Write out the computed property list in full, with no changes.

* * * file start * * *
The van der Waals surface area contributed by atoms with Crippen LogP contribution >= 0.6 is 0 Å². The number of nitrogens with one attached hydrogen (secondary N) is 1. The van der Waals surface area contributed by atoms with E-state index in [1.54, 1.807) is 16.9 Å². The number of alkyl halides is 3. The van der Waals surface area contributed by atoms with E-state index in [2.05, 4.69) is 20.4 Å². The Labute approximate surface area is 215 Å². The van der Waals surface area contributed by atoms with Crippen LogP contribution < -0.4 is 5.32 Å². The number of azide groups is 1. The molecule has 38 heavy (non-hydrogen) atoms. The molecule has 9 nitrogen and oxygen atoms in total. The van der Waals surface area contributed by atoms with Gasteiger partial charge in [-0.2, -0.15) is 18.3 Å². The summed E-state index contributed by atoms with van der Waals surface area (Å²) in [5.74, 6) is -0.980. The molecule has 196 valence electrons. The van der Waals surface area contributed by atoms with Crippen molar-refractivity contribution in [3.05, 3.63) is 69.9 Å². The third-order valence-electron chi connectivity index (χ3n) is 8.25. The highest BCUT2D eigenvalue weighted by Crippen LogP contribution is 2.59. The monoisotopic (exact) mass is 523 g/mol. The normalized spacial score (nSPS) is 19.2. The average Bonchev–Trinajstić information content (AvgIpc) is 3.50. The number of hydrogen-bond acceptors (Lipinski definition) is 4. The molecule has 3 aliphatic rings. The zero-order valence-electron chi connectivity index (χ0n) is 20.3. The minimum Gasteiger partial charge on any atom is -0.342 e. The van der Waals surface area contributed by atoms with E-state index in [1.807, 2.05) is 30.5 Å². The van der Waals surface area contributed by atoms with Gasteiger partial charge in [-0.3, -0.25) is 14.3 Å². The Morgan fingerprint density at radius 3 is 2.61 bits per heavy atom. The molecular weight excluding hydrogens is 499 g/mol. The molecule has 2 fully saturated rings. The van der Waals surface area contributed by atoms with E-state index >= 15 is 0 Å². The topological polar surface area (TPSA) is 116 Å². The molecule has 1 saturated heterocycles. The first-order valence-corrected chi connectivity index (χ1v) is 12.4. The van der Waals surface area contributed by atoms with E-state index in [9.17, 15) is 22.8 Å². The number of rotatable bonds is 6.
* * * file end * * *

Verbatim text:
The van der Waals surface area contributed by atoms with Crippen LogP contribution >= 0.6 is 0 Å². The number of nitrogens with one attached hydrogen (secondary N) is 1. The van der Waals surface area contributed by atoms with E-state index in [1.54, 1.807) is 16.9 Å². The number of alkyl halides is 3. The van der Waals surface area contributed by atoms with E-state index in [2.05, 4.69) is 20.4 Å². The Labute approximate surface area is 215 Å². The van der Waals surface area contributed by atoms with Crippen LogP contribution < -0.4 is 5.32 Å². The number of azide groups is 1. The molecule has 38 heavy (non-hydrogen) atoms. The molecule has 9 nitrogen and oxygen atoms in total. The van der Waals surface area contributed by atoms with Gasteiger partial charge in [-0.2, -0.15) is 18.3 Å². The summed E-state index contributed by atoms with van der Waals surface area (Å²) in [5.74, 6) is -0.980. The molecule has 196 valence electrons. The van der Waals surface area contributed by atoms with Crippen molar-refractivity contribution in [3.05, 3.63) is 69.9 Å². The third-order valence-electron chi connectivity index (χ3n) is 8.25. The highest BCUT2D eigenvalue weighted by Crippen LogP contribution is 2.59. The monoisotopic (exact) mass is 523 g/mol. The normalized spacial score (nSPS) is 19.2. The average Bonchev–Trinajstić information content (AvgIpc) is 3.50. The number of hydrogen-bond acceptors (Lipinski definition) is 4. The molecule has 3 aliphatic rings. The zero-order valence-electron chi connectivity index (χ0n) is 20.3. The minimum Gasteiger partial charge on any atom is -0.342 e. The van der Waals surface area contributed by atoms with E-state index in [1.807, 2.05) is 30.5 Å². The van der Waals surface area contributed by atoms with Gasteiger partial charge in [-0.3, -0.25) is 14.3 Å². The Morgan fingerprint density at radius 3 is 2.61 bits per heavy atom. The molecular weight excluding hydrogens is 499 g/mol. The molecule has 2 fully saturated rings. The van der Waals surface area contributed by atoms with E-state index >= 15 is 0 Å². The topological polar surface area (TPSA) is 116 Å². The molecule has 1 saturated heterocycles. The first-order valence-corrected chi connectivity index (χ1v) is 12.4. The van der Waals surface area contributed by atoms with E-state index in [9.17, 15) is 22.8 Å². The number of rotatable bonds is 6.